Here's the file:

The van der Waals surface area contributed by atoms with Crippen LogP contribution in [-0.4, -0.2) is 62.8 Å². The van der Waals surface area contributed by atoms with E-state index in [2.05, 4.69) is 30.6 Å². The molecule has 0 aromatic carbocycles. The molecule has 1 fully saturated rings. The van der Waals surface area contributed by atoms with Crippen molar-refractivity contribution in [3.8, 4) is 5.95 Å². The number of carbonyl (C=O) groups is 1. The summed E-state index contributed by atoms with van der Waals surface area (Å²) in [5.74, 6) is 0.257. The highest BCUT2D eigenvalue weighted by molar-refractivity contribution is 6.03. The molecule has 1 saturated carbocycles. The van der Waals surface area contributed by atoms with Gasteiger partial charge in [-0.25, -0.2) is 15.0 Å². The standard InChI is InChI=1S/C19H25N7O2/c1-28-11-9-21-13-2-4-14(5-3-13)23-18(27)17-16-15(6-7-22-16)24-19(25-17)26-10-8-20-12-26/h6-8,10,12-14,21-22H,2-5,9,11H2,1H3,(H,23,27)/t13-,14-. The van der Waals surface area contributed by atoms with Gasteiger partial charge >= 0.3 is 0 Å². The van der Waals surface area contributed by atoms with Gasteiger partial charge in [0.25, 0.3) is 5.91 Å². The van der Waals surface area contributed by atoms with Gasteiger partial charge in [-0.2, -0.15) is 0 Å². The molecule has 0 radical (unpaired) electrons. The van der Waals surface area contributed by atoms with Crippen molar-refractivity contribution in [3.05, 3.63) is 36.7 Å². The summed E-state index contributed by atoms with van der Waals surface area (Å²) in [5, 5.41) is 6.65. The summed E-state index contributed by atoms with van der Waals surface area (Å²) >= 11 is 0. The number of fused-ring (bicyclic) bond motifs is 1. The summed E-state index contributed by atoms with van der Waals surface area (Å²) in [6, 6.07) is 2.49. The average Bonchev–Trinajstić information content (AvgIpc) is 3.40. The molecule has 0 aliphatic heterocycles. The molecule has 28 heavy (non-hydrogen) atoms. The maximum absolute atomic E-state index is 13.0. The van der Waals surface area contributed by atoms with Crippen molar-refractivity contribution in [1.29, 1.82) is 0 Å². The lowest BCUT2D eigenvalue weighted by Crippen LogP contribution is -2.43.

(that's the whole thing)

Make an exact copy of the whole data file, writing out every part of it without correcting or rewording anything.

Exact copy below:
The van der Waals surface area contributed by atoms with Crippen LogP contribution in [-0.4, -0.2) is 62.8 Å². The van der Waals surface area contributed by atoms with E-state index in [2.05, 4.69) is 30.6 Å². The molecule has 0 aromatic carbocycles. The molecule has 1 fully saturated rings. The van der Waals surface area contributed by atoms with Crippen molar-refractivity contribution in [3.8, 4) is 5.95 Å². The number of carbonyl (C=O) groups is 1. The summed E-state index contributed by atoms with van der Waals surface area (Å²) in [5.74, 6) is 0.257. The highest BCUT2D eigenvalue weighted by molar-refractivity contribution is 6.03. The molecule has 1 saturated carbocycles. The van der Waals surface area contributed by atoms with Gasteiger partial charge in [-0.25, -0.2) is 15.0 Å². The standard InChI is InChI=1S/C19H25N7O2/c1-28-11-9-21-13-2-4-14(5-3-13)23-18(27)17-16-15(6-7-22-16)24-19(25-17)26-10-8-20-12-26/h6-8,10,12-14,21-22H,2-5,9,11H2,1H3,(H,23,27)/t13-,14-. The van der Waals surface area contributed by atoms with Gasteiger partial charge >= 0.3 is 0 Å². The van der Waals surface area contributed by atoms with Gasteiger partial charge in [0.25, 0.3) is 5.91 Å². The van der Waals surface area contributed by atoms with Gasteiger partial charge in [-0.2, -0.15) is 0 Å². The molecule has 0 radical (unpaired) electrons. The van der Waals surface area contributed by atoms with Crippen molar-refractivity contribution in [3.05, 3.63) is 36.7 Å². The summed E-state index contributed by atoms with van der Waals surface area (Å²) in [5, 5.41) is 6.65. The summed E-state index contributed by atoms with van der Waals surface area (Å²) >= 11 is 0. The number of fused-ring (bicyclic) bond motifs is 1. The summed E-state index contributed by atoms with van der Waals surface area (Å²) in [6, 6.07) is 2.49. The average Bonchev–Trinajstić information content (AvgIpc) is 3.40. The molecule has 0 aliphatic heterocycles. The molecule has 28 heavy (non-hydrogen) atoms. The maximum absolute atomic E-state index is 13.0. The van der Waals surface area contributed by atoms with Crippen molar-refractivity contribution in [1.29, 1.82) is 0 Å². The lowest BCUT2D eigenvalue weighted by Crippen LogP contribution is -2.43.